By Laura Ferreiro
Although White Lies' 2009 debut album To Lose My Life shot straight to Number 1 in the London trio's native U.K., they haven't yet become a household name Stateside. That could be about to change with the release of their latest album, Big TV. Due out August 20 via Harvest Records, the ambitious record features arena-ready tunes tinged with darkness in the vein of Interpol and Depeche Mode that are simultaneously epic, thought-provoking and catchy.
"We all feel really good about this record," says lead singer Harry McVeigh from the living room of his flat in West London. "In some ways it's a big step on and quite different [from previous albums], but we really tried hard to focus on what makes the sound of White Lies. We tried to write songs that really fit with the sound of the band. We were thinking a lot about our live show and how well the songs would go over live. In some ways it's definitely a progression in terms of songwriting."
The band take a very collaborative approach to their songwriting, with McVeigh and bassist Charles Cave working together to craft the lyrics. Cave often devises the first draft of the tunes, and the pair will evolve them together before drummer Jack Lawrence-Brown puts his stamp on the songs.
"The process kicks off with me and Charles and we'll work together side-by-side on the basics of the songwriting and the lyrics," explains McVeigh. "Then Charles writes the lyrics but they evolve with us together because of course I have to sing them. It needs to be something I would say and the way that I would speak. Quite quickly Jack will piece things together on the drums."
Big TV, which features a striking abstract painting of an astronaut on its cover, is something of a concept album that muses on the loneliness and anonymity of living in a big city. In "Mother Tongue," McVeigh sings: "The city stays high, all night/Lit up and shivering/Like a pinball table of fireflies/An echo of home on the edge of life…I'm a devil in exile."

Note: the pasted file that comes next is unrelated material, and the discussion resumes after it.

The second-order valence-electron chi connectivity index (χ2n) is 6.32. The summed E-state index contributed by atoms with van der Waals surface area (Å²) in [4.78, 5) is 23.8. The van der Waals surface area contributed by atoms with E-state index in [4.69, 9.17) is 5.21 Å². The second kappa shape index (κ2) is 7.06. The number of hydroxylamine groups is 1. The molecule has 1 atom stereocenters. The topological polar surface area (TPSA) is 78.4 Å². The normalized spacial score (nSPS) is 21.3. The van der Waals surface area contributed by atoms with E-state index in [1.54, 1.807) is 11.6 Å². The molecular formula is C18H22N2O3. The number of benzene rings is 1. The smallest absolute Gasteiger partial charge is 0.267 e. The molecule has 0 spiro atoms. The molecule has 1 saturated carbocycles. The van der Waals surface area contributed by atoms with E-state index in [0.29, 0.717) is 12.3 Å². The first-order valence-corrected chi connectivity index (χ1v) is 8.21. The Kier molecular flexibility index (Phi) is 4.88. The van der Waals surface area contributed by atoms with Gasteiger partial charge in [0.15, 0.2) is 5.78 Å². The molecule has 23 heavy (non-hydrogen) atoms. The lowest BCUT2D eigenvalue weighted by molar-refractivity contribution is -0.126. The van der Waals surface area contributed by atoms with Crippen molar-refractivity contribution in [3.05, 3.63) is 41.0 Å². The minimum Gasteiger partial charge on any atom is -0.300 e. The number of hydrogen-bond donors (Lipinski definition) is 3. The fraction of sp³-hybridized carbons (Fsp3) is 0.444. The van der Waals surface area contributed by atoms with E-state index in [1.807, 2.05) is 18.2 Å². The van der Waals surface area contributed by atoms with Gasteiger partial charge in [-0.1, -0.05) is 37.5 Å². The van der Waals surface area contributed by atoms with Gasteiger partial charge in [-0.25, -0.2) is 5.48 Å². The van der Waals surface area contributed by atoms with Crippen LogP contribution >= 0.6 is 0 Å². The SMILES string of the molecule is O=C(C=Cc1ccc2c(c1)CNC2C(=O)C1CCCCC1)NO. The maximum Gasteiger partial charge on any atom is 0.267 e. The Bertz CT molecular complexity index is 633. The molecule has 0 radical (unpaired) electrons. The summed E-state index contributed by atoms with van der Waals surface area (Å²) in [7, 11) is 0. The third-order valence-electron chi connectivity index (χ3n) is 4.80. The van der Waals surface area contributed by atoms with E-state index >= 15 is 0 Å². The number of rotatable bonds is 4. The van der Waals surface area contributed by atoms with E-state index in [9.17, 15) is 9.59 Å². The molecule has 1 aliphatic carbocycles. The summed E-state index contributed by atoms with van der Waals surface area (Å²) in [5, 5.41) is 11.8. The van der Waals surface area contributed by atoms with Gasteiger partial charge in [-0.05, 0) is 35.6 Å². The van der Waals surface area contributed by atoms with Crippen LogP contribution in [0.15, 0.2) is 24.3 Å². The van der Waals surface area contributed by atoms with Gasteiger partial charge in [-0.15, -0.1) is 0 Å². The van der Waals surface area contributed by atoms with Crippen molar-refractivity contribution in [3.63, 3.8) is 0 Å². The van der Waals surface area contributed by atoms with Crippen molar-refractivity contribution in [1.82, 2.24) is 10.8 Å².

"The (album's) lyrics draw on this concept that Charles envisaged," he explains. "It's the story of a small girl leaving her provincial upbringing and going to the big city. They imply that it's in the U.S., but it could be anywhere… it's about her meeting new people and her expectations."
White Lies collaborated with renowned producer Ed Buller on the album. Buller is known for his work with Pulp and Suede, and produced White Lies' debut album. "The reason we really wanted to work with him is he shares the vision for our music and focuses on songwriting as much as we wanted to," says McVeigh. "He really understands composition and music. We worked in his house for about five months before we went into the studio to record."
Now that the new record is in the can, the band are focusing on taking their live performances to the next level. "We've really stripped everything back with the live show – it's pretty rocking now," says McVeigh. "It's the three of us with two session musicians. It sounds like a big rock 'n' roll show now." White Lies are no strangers to rocking massive shows, having toured with the likes of Kings of Leon and Muse and performed at major festivals including Coachella and Lollapalooza.
White Lies are gearing up to play their very first main-stage slots at the renowned Reading and Leeds Festivals in England, which McVeigh says they're really excited about. "It's one of the festivals we grew up with and went to as young teenagers," he says. They're also looking forward to their very first trip to South Korea. "I can't wait to see where Psy came from!" McVeigh gushed.
The band will head to the U.S. in October for a series of shows across the country, kicking off on October 3 at New York's Bowery Ballroom.